Assessing Patient Reported Outcomes Measures via Phone Interviews Versus Patient Self-Survey in the Clinic: Are We Measuring the Same Thing?

Owoicho Adogwa, Aladine A. Elsamadicy, Joseph Cheng, Carlos Bagley

Research output: Contribution to journalArticle

1 Scopus citations

Abstract

Background Longitudinally following patients requires a full-time employee (FTE)-dependent data inflow infrastructure. There are efforts to capture patient-reported outcomes (PROs) by the use of non-FTE-dependent methodologies. In this study, we set out to assess the reliability of PRO data captured via FTE-dependent compared with non-FTE-dependent methodologies. Methods A total of 119 adult patients (65 men) who underwent 1-and 2-level lumbar fusions at Duke University Medical Center were enrolled in this prospective study. Enrollment criteria included available demographic, clinical, and PRO data. All patients completed 2 sets of questionnaires - the first a phone interviews and the second a self-survey. There was at least a 2-week period between the phone interviews and self-survey. Questionnaires included the Oswestry Disability Index (ODI), the visual analog scale for back pain (VAS-BP), and the visual analog scale for leg pain (VAS-LP). Repeated-measures analysis of variance was used to compare the reliability of baseline PRO data captured. Results A total of 39.49% of patients were smokers, 21.00% had diabetes, and 11.76% had coronary artery disease; 26.89% reported history of anxiety disorder, and 28.57% reported history of depression. A total of 97.47% of patients had a high-school diploma or General Education Development, and 49.57% attained a 4-year college degree or postgraduate degree. We observed a high correlation between baseline PRO data captured between FTE-dependent versus non-FTE dependent methodologies (ODI: r = -0.89, VAS-BP: r = 0.74, VAS-LP: r = 0.70). There was no difference in PROs of baseline pain and functional disability between FTE-dependent and non-FTE-dependent methodologies: baseline ODI (FTE-dependent: 47.73 ± 16.77 [mean ± SD] vs. non-FTE-dependent: 45.81 ± 12.11, P = 0.39), VAS-LP (FTE-dependent: 6.13 ± 2.78 vs. non-FTE-dependent: 6.46 ± 2.79, P = 0.36) and VAS-BP (FTE-dependent: 6.33 ± 2.90 vs. non-FTE-dependent: 6.53 ± 2.48, P = 0.57). Conclusion Our study suggests that there is great reliability between PRO data captured between FTE-dependent and non-FTE-dependent methodologies.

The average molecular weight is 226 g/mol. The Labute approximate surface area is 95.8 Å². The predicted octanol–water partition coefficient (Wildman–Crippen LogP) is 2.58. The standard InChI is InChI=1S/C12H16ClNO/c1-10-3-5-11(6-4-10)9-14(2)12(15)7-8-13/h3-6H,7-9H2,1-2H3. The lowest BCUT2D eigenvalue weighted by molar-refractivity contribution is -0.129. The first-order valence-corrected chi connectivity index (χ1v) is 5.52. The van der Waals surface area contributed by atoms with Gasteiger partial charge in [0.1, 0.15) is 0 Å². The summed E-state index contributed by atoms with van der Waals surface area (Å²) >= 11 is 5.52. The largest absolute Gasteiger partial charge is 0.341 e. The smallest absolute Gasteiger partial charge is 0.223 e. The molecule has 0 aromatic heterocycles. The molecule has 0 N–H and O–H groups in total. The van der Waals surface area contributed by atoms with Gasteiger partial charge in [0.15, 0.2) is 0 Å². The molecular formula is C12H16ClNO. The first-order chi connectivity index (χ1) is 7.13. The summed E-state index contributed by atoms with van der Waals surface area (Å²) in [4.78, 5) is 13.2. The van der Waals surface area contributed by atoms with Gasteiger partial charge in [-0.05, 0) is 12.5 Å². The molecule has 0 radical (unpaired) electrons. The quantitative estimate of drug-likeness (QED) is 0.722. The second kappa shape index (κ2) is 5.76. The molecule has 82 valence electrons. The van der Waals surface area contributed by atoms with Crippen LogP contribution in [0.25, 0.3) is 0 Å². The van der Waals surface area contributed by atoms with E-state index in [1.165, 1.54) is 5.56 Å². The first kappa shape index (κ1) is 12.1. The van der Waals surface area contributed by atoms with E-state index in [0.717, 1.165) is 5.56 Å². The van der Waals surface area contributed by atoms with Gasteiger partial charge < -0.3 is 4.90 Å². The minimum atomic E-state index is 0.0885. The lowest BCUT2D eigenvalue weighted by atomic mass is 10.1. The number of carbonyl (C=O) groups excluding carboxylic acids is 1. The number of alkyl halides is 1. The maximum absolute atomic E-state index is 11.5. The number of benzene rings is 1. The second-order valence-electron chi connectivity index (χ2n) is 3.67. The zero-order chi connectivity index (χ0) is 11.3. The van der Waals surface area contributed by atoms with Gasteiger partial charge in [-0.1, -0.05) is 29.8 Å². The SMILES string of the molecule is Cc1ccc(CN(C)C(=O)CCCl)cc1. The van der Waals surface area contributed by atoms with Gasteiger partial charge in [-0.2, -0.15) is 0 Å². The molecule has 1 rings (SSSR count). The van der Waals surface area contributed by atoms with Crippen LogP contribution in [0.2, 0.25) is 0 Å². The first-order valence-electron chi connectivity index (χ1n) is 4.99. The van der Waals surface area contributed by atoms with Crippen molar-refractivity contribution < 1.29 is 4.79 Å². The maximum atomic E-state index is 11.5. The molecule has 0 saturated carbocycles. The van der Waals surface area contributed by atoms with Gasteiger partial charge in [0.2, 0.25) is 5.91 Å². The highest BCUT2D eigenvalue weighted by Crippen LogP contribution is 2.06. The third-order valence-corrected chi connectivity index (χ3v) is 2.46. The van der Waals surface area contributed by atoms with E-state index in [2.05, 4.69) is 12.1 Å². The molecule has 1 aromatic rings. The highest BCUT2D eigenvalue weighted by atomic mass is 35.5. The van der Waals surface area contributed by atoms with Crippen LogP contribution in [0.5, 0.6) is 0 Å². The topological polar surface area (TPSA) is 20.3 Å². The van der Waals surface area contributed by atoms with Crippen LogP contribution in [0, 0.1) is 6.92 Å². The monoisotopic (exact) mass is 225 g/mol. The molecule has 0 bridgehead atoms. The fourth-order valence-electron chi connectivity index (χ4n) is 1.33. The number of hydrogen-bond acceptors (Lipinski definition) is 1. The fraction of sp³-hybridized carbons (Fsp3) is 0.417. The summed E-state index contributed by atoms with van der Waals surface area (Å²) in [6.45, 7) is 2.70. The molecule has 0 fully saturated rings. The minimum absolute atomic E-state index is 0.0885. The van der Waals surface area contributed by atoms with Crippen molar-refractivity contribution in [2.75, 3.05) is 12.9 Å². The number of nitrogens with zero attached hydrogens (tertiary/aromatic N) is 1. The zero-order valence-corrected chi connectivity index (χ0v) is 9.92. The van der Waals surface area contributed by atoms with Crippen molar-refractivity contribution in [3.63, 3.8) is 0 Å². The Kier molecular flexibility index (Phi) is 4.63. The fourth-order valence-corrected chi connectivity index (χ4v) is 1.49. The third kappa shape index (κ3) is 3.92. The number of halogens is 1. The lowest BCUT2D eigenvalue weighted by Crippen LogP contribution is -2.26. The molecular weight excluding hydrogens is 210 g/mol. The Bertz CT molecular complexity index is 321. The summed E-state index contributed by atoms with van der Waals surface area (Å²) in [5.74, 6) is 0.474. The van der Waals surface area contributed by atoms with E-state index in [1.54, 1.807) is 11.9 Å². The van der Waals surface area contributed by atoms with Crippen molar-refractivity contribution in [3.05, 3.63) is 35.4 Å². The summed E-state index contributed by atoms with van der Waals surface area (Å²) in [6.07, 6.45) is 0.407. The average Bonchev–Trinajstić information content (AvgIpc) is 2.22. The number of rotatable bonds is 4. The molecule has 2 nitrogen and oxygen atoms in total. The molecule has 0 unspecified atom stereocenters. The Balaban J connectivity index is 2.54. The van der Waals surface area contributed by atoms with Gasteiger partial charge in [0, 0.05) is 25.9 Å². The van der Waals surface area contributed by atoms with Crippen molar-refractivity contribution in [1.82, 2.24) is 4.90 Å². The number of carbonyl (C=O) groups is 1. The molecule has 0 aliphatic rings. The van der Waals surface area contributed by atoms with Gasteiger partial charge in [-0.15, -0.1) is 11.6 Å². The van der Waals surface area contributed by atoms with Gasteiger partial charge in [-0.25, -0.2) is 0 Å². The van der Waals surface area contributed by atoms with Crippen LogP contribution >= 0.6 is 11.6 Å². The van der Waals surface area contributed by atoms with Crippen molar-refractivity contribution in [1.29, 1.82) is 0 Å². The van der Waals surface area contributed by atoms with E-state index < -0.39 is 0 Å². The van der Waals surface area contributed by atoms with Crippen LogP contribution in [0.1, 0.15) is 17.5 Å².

Original languageEnglish (US)
Pages (from-to)230-234
Number of pages5
JournalWorld Neurosurgery
Volume87
DOIs
StatePublished - Mar 1 2016

Keywords

  • FTE-dependent
  • Key words Clinic surveys
  • Non-FTE dependent
  • Oswestry Disability Index
  • Patient-reported outcomes
  • Phone interviews
  • PROs
  • Visual analog score

ASJC Scopus subject areas

  • Surgery
  • Clinical Neurology

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